We haven’t seen hide nor hair of Battlefield 1 gameplay yet, but thanks to the power of end of year financials, we already have an inkling as to how its future content will be structured. As part of the Q&A section at the end of EA’s first 2016 conference call, one investor asked about future plans for additional content monetization – DLC, micro-transactions and the like – for the company. CEO Andrew Wilson responded by outlining their objectives.
Our Battlefield 1 release date, classes, setting, and DLC intel drop is just this way, soldier!
“As it relates to Battlefield 1 and extra monetization, let me take a step back,” Wilson began. “Any time we think about extra monetization it’s on two vectors. One, are we able to provide value to the gamer in terms of extending and enhancing their experience? Two, are we able to do that in a world where we give them choice?” Specifically, he said that EA “never want to be in a place where there is a belief we are providing a pay-to-win mechanic inside of one of our games.”
Wilson then went into specifics about their plans for Battlefield 1, relating it back to their successful “extra content line of business” over the past few years and how they plan to see more growth in that area.
“In Battlefield 1 you will see both macro-monetization opportunities from us, like maps and large scale content, as well as micro-monteization in smaller increments of gameplay.” The former is fairly standard, while the latter could refer to anything from Battlefield 4’s cosmetic-focused Battlepacks, to new guns and classes should they see fit.
“Then over time what you’ll see from us is elements of gameplay that allow gamers to engage and drive and extend and enhance their experience,” continued Wilson. “Much the way people do with FIFA Ultimate Team today. We feel very confident in our ability to deliver that in a way that is deemed valuable by our player and drives increased engagement over time.”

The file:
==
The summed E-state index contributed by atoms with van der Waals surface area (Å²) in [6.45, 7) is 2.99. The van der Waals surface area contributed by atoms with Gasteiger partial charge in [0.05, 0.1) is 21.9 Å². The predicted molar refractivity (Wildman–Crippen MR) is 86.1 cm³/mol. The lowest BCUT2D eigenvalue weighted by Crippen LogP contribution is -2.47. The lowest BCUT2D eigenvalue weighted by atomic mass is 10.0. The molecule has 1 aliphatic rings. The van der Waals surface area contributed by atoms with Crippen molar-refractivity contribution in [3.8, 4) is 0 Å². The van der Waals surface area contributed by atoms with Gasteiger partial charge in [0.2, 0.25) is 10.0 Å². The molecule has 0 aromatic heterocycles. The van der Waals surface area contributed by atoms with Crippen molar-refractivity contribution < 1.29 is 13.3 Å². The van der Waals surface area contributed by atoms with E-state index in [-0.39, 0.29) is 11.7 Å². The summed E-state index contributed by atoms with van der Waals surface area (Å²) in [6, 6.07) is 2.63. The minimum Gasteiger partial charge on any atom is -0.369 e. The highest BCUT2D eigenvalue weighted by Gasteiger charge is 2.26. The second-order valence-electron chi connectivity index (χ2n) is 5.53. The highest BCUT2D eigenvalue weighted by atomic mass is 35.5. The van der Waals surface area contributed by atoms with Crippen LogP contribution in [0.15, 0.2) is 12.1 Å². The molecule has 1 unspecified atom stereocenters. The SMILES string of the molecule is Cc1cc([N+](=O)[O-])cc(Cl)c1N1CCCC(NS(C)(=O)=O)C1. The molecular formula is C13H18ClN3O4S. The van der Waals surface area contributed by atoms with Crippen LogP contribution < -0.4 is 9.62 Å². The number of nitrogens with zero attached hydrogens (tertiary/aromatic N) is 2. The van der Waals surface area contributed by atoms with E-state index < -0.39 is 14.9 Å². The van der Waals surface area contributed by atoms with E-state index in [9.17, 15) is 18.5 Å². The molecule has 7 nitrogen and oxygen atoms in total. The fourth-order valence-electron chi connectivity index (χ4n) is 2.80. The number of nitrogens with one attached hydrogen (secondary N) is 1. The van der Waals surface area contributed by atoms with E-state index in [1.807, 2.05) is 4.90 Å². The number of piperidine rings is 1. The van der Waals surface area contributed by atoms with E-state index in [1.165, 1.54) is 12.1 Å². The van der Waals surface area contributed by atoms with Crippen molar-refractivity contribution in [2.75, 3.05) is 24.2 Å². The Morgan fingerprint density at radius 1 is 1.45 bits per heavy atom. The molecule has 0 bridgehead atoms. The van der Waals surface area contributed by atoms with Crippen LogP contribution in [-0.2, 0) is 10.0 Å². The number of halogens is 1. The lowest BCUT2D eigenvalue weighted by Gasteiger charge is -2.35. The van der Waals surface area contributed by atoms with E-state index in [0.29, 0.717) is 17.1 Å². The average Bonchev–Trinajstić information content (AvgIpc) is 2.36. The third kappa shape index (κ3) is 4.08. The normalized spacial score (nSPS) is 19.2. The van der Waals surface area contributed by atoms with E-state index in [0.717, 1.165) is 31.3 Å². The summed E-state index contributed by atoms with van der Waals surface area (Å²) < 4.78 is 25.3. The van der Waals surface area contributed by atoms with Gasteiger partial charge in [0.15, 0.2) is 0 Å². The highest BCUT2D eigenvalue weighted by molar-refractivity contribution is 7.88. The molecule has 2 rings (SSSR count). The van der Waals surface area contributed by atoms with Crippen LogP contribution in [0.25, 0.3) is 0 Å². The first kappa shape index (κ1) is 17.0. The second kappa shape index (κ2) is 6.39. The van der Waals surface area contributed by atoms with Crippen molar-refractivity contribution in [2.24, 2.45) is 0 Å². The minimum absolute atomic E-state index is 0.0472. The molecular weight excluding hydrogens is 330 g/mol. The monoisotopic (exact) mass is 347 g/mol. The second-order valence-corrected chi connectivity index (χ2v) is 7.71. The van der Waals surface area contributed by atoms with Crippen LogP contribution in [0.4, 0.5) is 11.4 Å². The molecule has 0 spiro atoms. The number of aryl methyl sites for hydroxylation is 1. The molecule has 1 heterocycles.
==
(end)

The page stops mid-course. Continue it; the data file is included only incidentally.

So, the question is could this be something to worry about? Battlefield 4’s Battlepacks barely fit the descriptor of microtransactions considering the price, and didn’t seem to ruin the game. Map packs continue to be a poor way to keep a community together but a great way to make money on annual releases, so don’t expect them to go away any time soon. Neither, however, are anything like FIFA Ultimate Team, which uses boosters to keep players engaged through an element of RNG and competitive one-vs-one. It might be Wilson was just using it as an example of one of their successful products – investor relations is rarely a matter of specifics, especially in games, and more to do with instilling confidence through comparisons – or EA could have a larger plan in the works.
Before all that though, we’ll see more of the game at E3 and Gamescom. The latter was specifically called out in the conference, as well as that a beta for Battlefield 1 would be on the way eventually, as part of their marketing plans. You can listen to the full archive of the conference call here, with the above quotes taken from about the 49 minute mark. Want more? Here’s everything we know about it so far, including the Battlefield 1 release date.